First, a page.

With our recent unseasonably low temperatures and the early appearance of winter-like weather, I’ve been asked what impact this might have on wheat diseases. The really short answer to the question is – it’s too soon to know for sure. I’ll discuss some of the things we consider when trying to anticipate which diseases might be problems in the coming season and what to do about them if you want to continue reading.
There are about a dozen diseases of winter and spring wheat that occur across our region, but only a few of them are widespread across most production zones. Stripe rust probably causes the greatest concern because of several epidemics in recent years, but eyespot, Cephalosporium stripe, dryland foot rot, snow mold, and wheat streak mosaic are also ever-present potential problems. Of these diseases, only stripe rust is a significant problem in spring crop – all others are mainly winter crop diseases
Whether these diseases occur and how much damage they cause varies, largely due to cultural practices, especially seeding (emergence) date, variety selection, and, weather conditions, both temperature, and rainfall (how much and when it falls).
All of the diseases listed above, except snow mold, are favored by early seeding – usually the earlier the crop is seeded the more severe the disease. This is especially true for wheat streak mosaic and the reason it was very severe in a few very early seeded fields in eastern WA in 2020. Optimal seeding dates vary across our production region, based largely on when seedbed moisture is available, with generally earlier seeding in lower-rainfall zones and later seeding in higher-rainfall zones. So, when we talk about early or late seeding, we really mean relative to the optimal seeding dates for that particular region. Early seeding in Pullman is not the same as in Mansfield.
Variety selection also influences occurrence of diseases. A large focus of the WSU breeding programs is improving resistance to our common diseases. Growers and field consultants have a pretty good idea of the diseases that commonly cause problems in an area, so my recommendation is to select varieties that perform best in the WSU Cereal Variety testing plots nearest your farm. Be sure to check the disease resistance ratings for them on our website (smallgrains.wsu.edu) or in the Washington State Crop Improvement Seed Buyers Guide, and grow them.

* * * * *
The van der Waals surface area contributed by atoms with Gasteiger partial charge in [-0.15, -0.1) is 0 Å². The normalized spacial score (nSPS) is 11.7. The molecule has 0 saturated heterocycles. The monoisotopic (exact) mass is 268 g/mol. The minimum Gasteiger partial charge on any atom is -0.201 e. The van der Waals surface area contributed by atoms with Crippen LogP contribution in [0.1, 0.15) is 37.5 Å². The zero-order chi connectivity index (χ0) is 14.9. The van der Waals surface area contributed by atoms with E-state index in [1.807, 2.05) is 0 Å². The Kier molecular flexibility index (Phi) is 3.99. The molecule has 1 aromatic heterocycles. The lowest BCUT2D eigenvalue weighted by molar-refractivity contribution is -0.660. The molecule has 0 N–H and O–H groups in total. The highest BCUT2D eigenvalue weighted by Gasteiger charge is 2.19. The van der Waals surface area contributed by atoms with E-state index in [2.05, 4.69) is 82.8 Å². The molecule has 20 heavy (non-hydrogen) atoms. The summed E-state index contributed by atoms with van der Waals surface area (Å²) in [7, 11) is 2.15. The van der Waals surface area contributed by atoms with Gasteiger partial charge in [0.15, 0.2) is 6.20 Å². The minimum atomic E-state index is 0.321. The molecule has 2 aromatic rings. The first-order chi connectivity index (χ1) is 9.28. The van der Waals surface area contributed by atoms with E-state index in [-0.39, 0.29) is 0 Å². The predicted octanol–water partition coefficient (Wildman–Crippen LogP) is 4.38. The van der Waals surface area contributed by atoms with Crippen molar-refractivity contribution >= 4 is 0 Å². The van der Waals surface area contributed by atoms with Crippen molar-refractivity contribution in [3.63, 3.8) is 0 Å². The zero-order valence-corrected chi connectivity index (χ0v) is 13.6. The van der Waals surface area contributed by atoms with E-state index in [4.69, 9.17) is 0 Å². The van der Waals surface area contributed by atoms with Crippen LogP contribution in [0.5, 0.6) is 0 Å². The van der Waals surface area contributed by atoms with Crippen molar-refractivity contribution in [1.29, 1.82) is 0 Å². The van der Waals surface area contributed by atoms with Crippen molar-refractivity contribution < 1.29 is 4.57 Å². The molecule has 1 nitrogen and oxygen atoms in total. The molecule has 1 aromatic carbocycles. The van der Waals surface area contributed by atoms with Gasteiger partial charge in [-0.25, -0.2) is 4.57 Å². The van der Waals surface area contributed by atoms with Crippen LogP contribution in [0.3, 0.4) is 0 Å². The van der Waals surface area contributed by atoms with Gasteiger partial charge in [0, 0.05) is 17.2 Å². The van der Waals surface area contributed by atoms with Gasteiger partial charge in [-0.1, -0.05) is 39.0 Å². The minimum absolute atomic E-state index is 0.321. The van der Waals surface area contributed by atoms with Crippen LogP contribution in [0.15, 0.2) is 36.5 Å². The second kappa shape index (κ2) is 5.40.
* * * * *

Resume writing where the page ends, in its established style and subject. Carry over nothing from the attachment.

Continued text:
Everything I’ve mentioned to this point happens before we have much idea of what the weather is going to do, so these decisions must be made based on past history of problems in a field. Once the crop is in the ground, weather takes over.
In those years when autumn rains are timely, we typically see earlier seeding and emergence of the winter crop, which increases the risk of overwintering stripe rust, and fall infection for eyespot and Cephalosporium stripe. The risk of these diseases increases more if temperatures remain mild and rainfall continues into November and December, and even more so if winter remains relatively mild and open. Snowfall and continued snow cover puts the brakes on these diseases, limiting their overwinter development; snow cover also protects the crop against winter injury caused by low temperatures.
Low temperatures during December, January, and February have a strong influence on the severity of stripe rust next year. Lower temperatures (single digits and below zero) reduce survival of overwintering stripe rust and reduce the potential for disease next year. Snow cover also plays into this for the reason I mentioned above – it protects plants and the stripe rust fungus from those low temperatures. So low temperatures with little or no snow cover will reduce stripe rust more than if there is persistent snow cover.
The fall 2020 growing season has been relatively dry and emergence has been normal to late, depending on the area, which so far suggests to me that our disease risk is average to below average. I checked with Dr. Xianming Chen, ARS plant pathologist and our resident stripe rust expert, to get his take on stripe rust potential. His team checked fields in several eastern WA counties including Adams, Douglas, Grant, Lincoln, and Whitman counties, and did not find any stripe rust, which seems consistent with our fall weather thus far. We will continue to monitor temperatures during winter and expect to have the first predictions for stripe rust severity in late January or early February.
We don’t have good predictive models for any of the other diseases I mentioned above, so we’ll have to wait until early spring to begin scouting fields to see if they appear. For eyespot, there is the option of applying a foliar fungicide if disease is severe enough and we’ll have more to say about that in spring.
For more information, visit the Wheat and Small Grains Extension Team Disease Resources webpage.